The point related to how handling the oil quantity in excess of 250,000 bbl/d will be relevant soon in the coming year because the K.R.G. is increasing its exporting capacity to 500,000 bbl/d by the end of the first quarter of 2015 and then to 800,000 bbl/d during 2015. Presently, Iraqi Kurdistan is already exporting around 300,000 bbl/d, while current production is 400,000 bbl/d, of which 100,000 bbl/d are used for the manufacture of the refined products consumed within the K.R.G. In practice, already in 2015, there will be a quantity of Kurdish oil in a sort of legal vacuum. In this regard, immediately after the agreement, Deputy Prime Minister Qubad Talabani of the K.R.G. said that the new deal had acknowledged the legality of the K.R.G. exports. But then, after just three days, the Oil Ministry of Iraq issued a counterstatement where it affirmed that any oil dealings outside of the numbers and frameworks included in the deal would be considered illegal. The statement continued denying the existence of any "verbal or written agreements" that could have permitted the K.R.G. to export oil outside of the framework of the agreement. Later, Mr. Hawrami said that the K.R.G. would continue to market a portion of its crude oil while negotiating the terms with Baghdad.       

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Minister of Natural Resources Ashti Hawrami of the K.R.G.
Photo by Rojava News

The second important point missing in the discussions between the K.R.G. and Iraq proper is the future of the Kirkuk oil field. An initial consideration: For Baghdad it will always be difficult to administer the three governorates of Iraqi Kurdistan as if they were one of the other 16 Arab governorates of Iraq. The K.R.G. is already a semi-autonomous region with special powers: in practice it is a Kurdish area within an Arab country. But, with reference to Kirkuk Governorate, which is one of the three governorates disputed between the K.R.G. and Iraq proper, things are not so straightforward. For more information see: BACCI, A., Iraqi Kurdistan's Occupation of Kirkuk Oil Field Will Deeply Affect the Iraqi Oil Sector, June 2014.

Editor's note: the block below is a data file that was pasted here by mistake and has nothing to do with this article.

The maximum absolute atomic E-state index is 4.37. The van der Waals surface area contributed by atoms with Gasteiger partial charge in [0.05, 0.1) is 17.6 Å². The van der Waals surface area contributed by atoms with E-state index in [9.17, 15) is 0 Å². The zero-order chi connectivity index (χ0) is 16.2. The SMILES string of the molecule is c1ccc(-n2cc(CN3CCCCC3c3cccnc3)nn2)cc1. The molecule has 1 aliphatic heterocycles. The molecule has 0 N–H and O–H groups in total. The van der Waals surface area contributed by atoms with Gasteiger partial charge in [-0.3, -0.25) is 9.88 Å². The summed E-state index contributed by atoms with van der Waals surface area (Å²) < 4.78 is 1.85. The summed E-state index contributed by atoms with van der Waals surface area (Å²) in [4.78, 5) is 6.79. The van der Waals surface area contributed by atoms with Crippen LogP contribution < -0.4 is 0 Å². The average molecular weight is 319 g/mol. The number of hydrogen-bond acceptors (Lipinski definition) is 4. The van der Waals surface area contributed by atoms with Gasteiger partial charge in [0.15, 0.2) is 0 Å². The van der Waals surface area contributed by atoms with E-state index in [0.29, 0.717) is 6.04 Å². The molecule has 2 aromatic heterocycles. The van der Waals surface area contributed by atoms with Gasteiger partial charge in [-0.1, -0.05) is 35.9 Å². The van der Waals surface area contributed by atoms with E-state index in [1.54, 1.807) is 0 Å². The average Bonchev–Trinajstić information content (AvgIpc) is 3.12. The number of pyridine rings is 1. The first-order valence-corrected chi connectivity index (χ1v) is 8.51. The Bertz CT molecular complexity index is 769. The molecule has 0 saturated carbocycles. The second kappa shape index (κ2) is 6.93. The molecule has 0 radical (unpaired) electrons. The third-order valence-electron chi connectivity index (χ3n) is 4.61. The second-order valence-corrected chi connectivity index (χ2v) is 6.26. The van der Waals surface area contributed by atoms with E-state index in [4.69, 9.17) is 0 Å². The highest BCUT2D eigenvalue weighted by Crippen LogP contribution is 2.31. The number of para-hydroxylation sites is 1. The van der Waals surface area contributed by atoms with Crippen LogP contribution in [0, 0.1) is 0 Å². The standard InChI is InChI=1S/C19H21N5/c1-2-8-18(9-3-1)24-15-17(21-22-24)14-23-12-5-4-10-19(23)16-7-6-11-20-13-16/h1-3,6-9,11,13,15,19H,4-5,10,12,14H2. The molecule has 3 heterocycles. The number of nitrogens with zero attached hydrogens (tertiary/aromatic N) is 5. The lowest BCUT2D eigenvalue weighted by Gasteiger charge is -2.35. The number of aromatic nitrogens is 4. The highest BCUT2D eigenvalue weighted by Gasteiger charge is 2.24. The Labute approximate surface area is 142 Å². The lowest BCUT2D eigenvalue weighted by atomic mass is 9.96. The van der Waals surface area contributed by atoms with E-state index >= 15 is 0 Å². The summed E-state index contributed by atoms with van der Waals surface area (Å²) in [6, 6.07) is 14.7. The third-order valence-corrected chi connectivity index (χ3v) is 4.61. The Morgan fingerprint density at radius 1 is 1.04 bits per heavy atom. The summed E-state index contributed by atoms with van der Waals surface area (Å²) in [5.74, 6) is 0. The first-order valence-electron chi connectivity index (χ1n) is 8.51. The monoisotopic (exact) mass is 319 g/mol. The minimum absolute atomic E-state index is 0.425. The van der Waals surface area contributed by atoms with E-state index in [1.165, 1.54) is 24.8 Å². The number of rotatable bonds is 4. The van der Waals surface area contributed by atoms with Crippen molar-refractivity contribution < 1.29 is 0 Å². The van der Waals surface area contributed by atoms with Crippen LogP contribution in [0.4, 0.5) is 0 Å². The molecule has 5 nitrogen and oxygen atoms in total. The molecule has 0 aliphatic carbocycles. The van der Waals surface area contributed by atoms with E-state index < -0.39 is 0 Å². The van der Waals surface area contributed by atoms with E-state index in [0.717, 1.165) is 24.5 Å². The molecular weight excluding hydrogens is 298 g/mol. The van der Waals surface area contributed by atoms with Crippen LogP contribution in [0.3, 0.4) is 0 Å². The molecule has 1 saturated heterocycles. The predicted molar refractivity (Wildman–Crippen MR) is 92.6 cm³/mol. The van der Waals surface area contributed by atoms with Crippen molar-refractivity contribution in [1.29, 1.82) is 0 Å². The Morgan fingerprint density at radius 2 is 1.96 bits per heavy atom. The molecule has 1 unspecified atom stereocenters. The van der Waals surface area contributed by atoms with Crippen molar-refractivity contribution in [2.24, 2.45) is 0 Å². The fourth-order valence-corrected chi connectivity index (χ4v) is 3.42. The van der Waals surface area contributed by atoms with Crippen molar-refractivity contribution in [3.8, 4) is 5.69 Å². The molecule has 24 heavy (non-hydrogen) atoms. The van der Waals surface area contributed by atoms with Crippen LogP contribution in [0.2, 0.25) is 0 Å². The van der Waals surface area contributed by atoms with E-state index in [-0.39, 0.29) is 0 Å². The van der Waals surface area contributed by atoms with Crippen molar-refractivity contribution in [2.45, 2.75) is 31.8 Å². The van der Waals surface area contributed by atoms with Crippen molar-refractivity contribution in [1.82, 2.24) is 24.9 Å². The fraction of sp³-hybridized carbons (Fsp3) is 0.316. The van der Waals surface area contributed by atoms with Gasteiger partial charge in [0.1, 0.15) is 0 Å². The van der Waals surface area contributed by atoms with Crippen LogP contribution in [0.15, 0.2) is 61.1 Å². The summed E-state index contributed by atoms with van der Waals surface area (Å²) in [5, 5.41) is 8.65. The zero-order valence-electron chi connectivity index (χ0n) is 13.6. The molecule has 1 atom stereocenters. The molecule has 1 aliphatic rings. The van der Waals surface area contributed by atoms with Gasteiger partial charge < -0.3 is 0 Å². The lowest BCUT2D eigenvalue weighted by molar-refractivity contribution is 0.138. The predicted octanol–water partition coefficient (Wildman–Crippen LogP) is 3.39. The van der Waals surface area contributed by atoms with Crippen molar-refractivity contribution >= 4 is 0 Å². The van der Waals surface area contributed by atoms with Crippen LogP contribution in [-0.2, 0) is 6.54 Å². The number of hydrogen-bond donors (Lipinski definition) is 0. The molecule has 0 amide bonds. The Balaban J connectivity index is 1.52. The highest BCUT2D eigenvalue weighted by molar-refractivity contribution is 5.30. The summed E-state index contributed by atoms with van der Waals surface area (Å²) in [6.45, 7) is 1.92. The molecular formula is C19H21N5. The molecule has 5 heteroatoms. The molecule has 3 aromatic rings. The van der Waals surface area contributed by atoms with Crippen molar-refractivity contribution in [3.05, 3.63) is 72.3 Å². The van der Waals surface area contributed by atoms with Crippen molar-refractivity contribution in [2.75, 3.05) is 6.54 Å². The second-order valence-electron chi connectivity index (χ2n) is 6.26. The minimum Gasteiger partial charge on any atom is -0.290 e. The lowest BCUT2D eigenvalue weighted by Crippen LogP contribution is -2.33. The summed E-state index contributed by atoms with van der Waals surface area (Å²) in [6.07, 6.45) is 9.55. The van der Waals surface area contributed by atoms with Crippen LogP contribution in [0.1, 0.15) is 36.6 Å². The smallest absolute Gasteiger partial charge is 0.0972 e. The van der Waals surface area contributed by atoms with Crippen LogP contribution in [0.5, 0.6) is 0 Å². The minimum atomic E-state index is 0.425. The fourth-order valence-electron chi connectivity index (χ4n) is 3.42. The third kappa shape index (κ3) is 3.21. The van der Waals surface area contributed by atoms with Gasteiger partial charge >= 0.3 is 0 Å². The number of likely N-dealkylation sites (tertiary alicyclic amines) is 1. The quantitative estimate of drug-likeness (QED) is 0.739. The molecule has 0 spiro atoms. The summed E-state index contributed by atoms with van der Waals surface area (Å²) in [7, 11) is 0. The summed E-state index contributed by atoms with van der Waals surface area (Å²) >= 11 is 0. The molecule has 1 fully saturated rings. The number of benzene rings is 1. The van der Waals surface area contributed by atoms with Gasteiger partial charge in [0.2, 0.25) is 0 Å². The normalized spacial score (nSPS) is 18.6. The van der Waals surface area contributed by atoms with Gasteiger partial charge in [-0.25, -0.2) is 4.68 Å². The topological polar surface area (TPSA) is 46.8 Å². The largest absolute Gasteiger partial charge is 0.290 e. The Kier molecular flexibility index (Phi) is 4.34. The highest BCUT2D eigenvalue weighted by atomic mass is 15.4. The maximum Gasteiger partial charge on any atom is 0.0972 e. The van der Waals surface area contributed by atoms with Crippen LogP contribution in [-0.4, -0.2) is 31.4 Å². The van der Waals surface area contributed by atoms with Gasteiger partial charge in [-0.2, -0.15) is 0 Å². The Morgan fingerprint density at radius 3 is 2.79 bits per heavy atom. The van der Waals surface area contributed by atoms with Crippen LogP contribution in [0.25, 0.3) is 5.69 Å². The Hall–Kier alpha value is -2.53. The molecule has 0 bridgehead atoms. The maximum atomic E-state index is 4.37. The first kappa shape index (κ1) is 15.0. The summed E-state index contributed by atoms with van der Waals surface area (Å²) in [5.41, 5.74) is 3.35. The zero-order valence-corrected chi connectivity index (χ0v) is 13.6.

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The value of the Kirkuk oil field is tremendously important for both the contestants. In fact, according to the latest data, the Kirkuk oil field is home to at least 12 billion barrels of crude oil. Iraq's North Oil Company now claims that the reserve is much higher; it estimates the oil reserve between 20 to 25 billion barrels. In particular, losing control of the Kirkuk area would probably have relevant consequences with reference to the territorial dimensions of Iraq because it is evident that if, in the future, the Kurds maintain control of Kirkuk, then Baghdad will never be able to have a word in relations also to the oil exported from the three original Kurdish governorates. In other words, Kurdish control on a permanent basis of Kirkuk means for Baghdad that two out of three of the most important oil-producing areas in the whole Iraq would be controlled by the Kurds. Indeed, Baghdad would remain in charge of the huge and profitable southern oil fields, but it would have a curtailed influence in the oil business. Another Iraqi area where there should be sizable oil and gas reserves is Anbar Governorate, which has never been developed to date. The problem is that this governorate is under the Islamic State occupation.   

Moreover, until this summer, Kirkuk oil field used to provide 280,000 bbl/d to the Baiji refinery for the domestic consumption of 11 Iraqi provinces. Since then, the refinery has been contested by the Islamic State and Iraqi forces. Currently, it is under Iraqi control but deep in Islamic State-controlled territory. Iraq is able to refine only 600,000 bbl/d of crude oil (a small quantity for a country as big as Iraq), of which half barrels are refined by the Baiji refinery, which is strategically located in order to be well supplied with crude oil coming from Kirkuk. As a consequence of the current complex situation around the Baiji refinery, Baghdad has been already forced to import additional gasoline, diesel and L.P.G. (butane and propane). 

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Baiji Oil Refinery
PUK Central Council 

HOW DOES THE BAGHDAD-ERBIL DEAL AFFECT TURKEY?    
After the deal, the exclusivity relation that Turkey has cultivated with the K.R.G. for the last three years has been partially reduced. But, it is also true that for the Kurds this tight relation with Ankara was a springboard toward first economic independence and then political independence from Baghdad. And Ankara has always opposed an independent Iraqi Kurdistan because this would have created problems in the Kurdish-inhabited parts of Turkey — 18 percent of Turkey's population is Kurd; from 1984 to 2013 the Kurdistan's Workers Party (P.K.K.) fought an armed struggle against the Turkish state for cultural and political rights and self-determination for the Kurds in Turkey. Turkey's reluctance to fully support Iraqi Kurds and Syrian Kurds (in Kobani) in their struggle against the Islamic State has to be read through the lens of Turkish opposition to any Kurdish statehood. 

The reality is that the K.R.G. and Turkey need each other. The K.R.G. has energy resources and Turkey needs them in order to diversify its energy suppliers — Turkey imports 90 percent of its oil. But in addition, this relation is substantiated by pure geography as well, because Turkey is the most evident and economically efficient route for exporting oil from the K.R.G. And similarly, until last March when the Iraqi section of the Kirkuk-Ceyhan Pipeline was damaged, Kirkuk oil was exported north to Turkey — and geographically Kirkuk is more south than the K.R.G. Moreover, for Ankara, the K.R.G. may be the only friendly entity present in the Middle Eastern neighborhood. In fact, Turkey's so magnified "zero-problems-with-neighbors" policy is long gone.